Certain allergies are hard to detect. If your child has had symptoms similar to a cold for more than a week, allergies might be to blame. The first step is to make an appointment with your child's pediatrician who will refer you to a pediatric allergist at a clinic like Asthma and Allergy Clinic. Pediatric allergists are specially trained physicians who will run a gamut of tests to pin down exactly what your child is allergic to so he can recommend appropriate treatment.
There are several different kinds of skin tests that help detect the presence of an allergy. A scratch test is one type of test a pediatric allergist might use. Your child's skin, on the forearm or back, will be scratched with a tiny amount of a liquid extract of a certain allergen, such as a specific food.
If, after a period of time, a small red bump appears, called a wheal, an allergist will diagnose your child with that allergy. The size of the wheal indicates how sensitive a child is to that specific allergen, and the larger the wheal the more severe the allergy.
The allergist might conduct more than one type of allergen skin test at a time. Other skin tests involve injecting a small amount of the allergen under the skin to see if a reaction occurs.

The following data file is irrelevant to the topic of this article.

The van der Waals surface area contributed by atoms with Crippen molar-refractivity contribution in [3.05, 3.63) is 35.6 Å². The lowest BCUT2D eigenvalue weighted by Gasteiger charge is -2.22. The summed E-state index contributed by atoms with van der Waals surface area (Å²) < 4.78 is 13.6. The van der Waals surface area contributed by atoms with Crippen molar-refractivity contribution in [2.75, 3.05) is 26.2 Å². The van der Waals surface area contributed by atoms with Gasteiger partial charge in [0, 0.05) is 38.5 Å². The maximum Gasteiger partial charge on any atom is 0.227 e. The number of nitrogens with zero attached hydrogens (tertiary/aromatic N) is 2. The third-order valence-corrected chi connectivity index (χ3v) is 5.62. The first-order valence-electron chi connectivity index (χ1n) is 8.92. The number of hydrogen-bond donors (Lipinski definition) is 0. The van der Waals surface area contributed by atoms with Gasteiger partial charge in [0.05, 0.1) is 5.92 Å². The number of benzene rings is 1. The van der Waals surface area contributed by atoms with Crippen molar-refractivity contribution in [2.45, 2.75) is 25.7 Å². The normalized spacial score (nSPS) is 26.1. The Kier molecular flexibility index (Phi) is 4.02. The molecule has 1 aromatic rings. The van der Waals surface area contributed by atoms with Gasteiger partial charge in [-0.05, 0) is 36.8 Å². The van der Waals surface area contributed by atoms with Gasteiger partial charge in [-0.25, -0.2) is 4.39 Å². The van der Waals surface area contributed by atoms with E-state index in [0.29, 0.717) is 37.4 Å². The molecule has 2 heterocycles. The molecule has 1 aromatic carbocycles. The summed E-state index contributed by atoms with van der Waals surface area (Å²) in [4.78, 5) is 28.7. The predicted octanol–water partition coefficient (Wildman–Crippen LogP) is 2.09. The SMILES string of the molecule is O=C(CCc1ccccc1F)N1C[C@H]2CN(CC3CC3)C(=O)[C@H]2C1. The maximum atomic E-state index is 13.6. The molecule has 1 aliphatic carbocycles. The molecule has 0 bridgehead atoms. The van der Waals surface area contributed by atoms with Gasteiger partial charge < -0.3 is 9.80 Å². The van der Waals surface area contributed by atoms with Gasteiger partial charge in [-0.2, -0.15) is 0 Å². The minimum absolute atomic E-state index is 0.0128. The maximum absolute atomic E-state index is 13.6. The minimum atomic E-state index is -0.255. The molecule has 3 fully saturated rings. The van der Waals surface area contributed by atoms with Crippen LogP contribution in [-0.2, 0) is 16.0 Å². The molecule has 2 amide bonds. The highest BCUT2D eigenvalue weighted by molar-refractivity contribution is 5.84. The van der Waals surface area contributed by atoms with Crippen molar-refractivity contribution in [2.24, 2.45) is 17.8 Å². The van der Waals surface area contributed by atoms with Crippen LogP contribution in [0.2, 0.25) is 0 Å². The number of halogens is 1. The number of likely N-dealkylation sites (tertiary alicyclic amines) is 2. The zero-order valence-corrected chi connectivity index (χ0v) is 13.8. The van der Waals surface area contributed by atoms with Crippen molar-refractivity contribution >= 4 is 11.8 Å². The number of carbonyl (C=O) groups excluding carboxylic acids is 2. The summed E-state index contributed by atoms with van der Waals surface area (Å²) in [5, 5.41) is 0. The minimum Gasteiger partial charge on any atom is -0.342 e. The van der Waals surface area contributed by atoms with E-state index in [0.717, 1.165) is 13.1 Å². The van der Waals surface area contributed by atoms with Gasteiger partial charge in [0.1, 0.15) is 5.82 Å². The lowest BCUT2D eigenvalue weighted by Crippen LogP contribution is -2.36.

Blood tests are necessary to affirmatively diagnose a food allergy, and they are accurate 90 percent of the time, according to the Asthma and Allergy Foundation of America. A small amount of blood is drawn out of your child's arm and sent to a laboratory for analysis. Those analyzing the blood are looking for the presence of antibodies, each of which indicates an allergy to a specific thing. The needle stick might hurt for a few seconds, but distracting your child with a book or favorite toy will help make the process less traumatic.
Eliminating suspected allergens from diet is another way to pinpoint exactly what your child is allergic to, though it's only useful in diagnosing food allergies. Your child's allergist will create a diet that eliminates one food for a period of four to seven days. If your child's symptoms continue, the allergist will recommend a different food to eliminate. Once symptoms disappear, the specific allergen is revealed. This test isn't as accurate as skin or blood tests, but it's often used if the allergist believes that your child is allergic to several foods.